There’s growing concern among Chinese citizens over how their biometric data is used, but China has no law to protect it
Biometric security has become extremely common in China, where facial recognition is already ubiquitous in everyday life. But how well does China protect all this data it's collecting on its citizens? Not very well, according to a new report.
Research from Comparitech shows China performing the worst in nearly every way at protecting biometric data. The report examines how 50 countries collect, use and store biometric data. China scored 24 out of 25, with higher scores indicating "extensive and invasive use of biometrics and/or surveillance."
To score each country, the report looks at how countries use biometrics in identification documents and banks and whether they have laws to protect biometric data. It also looks at how big a country's biometric database is, how widely it deploys facial recognition-enabled surveillance cameras, whether people are required to submit biometric information when they enter the country and if biometrics are collected in the workplace.
China scores the highest in all categories except one: Voting. China has a zero in this category because its tightly controlled voting system doesn't require biometric data.
Both the Chinese government and companies have been aggressively deploying facial recognition across the country. Mobile payment companies encourage users to pay with their faces. Dating apps encourage users to verify their accounts with a face scan to get more exposure. Subway stations set up facial recognition payment systems at turnstiles for commuters who prefer not to reach for their metro cards. Some cities even use facial recognition on toilet paper dispensers to prevent people from taking too much.
People worried about how their facial data is collected and used can try to avoid some services, but in many cases they can't opt out.
Some universities are installing facial recognition cameras in classrooms to monitor students' attendance and behavior. Starting this month, buying a new SIM card in China requires people to have their face scanned, which authorities say is to prevent identity theft and online fraud. Chinese police are also collecting DNA for what is now the world's largest DNA database, according to the Wall Street Journal.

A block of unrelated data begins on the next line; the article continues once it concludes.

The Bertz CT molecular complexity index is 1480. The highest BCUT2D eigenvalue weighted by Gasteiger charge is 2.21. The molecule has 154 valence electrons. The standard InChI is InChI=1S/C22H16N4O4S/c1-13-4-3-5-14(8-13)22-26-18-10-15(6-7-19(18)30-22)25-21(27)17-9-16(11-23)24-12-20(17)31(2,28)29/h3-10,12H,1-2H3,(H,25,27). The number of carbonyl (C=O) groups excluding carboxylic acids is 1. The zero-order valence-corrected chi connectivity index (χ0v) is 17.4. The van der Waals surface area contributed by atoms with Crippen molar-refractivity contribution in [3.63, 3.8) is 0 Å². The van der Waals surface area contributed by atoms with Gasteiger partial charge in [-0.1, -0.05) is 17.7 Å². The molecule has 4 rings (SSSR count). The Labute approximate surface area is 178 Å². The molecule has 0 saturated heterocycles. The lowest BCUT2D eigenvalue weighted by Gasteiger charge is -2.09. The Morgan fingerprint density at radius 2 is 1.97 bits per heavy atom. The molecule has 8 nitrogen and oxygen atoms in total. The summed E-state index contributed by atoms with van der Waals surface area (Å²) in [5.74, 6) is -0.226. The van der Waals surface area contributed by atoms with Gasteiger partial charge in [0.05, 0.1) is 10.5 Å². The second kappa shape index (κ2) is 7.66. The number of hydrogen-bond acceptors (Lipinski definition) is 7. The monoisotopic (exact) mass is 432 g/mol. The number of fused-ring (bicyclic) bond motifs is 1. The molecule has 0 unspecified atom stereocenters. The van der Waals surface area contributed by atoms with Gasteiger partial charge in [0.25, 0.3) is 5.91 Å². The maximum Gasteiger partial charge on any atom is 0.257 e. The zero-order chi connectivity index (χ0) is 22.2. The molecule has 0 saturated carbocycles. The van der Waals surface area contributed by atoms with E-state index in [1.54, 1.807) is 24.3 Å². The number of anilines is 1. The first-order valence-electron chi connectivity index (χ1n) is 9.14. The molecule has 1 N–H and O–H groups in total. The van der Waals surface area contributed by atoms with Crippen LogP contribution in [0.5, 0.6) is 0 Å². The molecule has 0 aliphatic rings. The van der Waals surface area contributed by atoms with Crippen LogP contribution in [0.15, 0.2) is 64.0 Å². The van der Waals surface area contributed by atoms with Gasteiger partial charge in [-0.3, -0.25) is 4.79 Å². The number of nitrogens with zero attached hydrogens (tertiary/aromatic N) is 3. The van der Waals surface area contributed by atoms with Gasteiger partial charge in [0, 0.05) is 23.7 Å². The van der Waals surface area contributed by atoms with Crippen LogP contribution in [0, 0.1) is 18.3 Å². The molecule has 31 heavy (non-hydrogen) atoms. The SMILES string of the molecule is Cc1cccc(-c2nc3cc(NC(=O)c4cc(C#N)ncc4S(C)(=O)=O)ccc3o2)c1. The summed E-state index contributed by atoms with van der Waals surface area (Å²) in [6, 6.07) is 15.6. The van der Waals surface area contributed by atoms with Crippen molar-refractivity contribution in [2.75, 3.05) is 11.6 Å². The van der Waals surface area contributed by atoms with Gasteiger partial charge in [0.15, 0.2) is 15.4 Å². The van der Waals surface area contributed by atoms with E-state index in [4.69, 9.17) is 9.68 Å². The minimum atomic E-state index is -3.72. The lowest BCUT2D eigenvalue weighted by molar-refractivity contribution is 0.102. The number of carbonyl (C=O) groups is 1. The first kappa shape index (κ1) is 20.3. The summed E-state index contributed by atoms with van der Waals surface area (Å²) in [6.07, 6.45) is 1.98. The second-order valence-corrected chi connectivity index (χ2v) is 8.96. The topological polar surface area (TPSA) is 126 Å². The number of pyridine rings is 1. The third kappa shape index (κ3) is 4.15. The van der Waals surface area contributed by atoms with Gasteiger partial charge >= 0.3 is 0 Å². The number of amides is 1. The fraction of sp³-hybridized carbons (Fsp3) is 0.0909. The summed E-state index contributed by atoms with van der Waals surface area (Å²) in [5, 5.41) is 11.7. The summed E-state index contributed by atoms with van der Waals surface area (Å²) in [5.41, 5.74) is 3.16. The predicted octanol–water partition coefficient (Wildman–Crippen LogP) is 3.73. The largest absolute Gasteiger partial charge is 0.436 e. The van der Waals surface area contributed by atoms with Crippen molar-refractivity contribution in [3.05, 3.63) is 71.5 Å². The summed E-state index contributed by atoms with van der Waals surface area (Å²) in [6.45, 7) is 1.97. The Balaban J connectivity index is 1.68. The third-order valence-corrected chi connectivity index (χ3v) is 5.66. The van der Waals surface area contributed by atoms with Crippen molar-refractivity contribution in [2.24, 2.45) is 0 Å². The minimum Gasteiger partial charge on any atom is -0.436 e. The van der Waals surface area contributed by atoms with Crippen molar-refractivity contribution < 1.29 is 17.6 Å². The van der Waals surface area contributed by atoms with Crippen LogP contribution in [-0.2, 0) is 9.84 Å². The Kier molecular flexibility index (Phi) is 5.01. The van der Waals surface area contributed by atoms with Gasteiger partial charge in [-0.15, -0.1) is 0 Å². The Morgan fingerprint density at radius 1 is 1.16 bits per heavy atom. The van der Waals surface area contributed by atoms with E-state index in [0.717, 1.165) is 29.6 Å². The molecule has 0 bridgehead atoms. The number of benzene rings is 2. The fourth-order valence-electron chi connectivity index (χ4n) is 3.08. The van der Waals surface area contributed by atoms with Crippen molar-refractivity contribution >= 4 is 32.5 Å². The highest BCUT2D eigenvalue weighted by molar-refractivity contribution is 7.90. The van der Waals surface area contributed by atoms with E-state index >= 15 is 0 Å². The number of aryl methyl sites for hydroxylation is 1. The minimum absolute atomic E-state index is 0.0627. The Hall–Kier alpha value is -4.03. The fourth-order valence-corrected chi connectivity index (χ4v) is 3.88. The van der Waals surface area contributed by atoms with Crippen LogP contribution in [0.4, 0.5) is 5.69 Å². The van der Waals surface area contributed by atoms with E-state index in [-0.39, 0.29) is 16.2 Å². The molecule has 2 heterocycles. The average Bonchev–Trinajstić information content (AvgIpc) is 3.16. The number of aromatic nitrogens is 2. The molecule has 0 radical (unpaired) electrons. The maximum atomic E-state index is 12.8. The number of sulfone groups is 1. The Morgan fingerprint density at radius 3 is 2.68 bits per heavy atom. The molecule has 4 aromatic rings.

With little protection in place, companies can easily gain access to large troves of personal biometric data, and data leaks are rampant.
Chinese media reported in September that nearly 170,000 items of facial data involving more than 2,000 faces were being sold online. The vendor said the data was either scraped from search engines or directly from an overseas software company's database. This week, a state broadcaster also reported that more than 5,000 pictures of faces were being sold for less than US$2 online in China.
There are signs that both the tech industry and Chinese authorities recognize that measures need to be taken to prevent the abuse of biometric data. Some companies' research labs are studying ways to fool facial recognition systems. Some of China's biggest tech companies have also joined an organization to develop industry standards aimed at ensuring the safety and accuracy of facial recognition.
China's legislators are reportedly drafting a new law to protect people's biometric data, but it's not clear when the law might be adopted.
While China's rank on this list might not surprise many, other places among Comparitech's top five worst offenders might not immediately spring to mind. India, Indonesia, the Philippines and Taiwan are all tied for fifth. Malaysia and Pakistan come in second and third. The only one of the listed "worst countries" outside Asia is the US, which scored 20 out of 25 because of practices like biometrics in passports and no laws to protect biometric data.
Copyright (c) 2019. South China Morning Post Publishers Ltd. All rights reserved.查看原始文章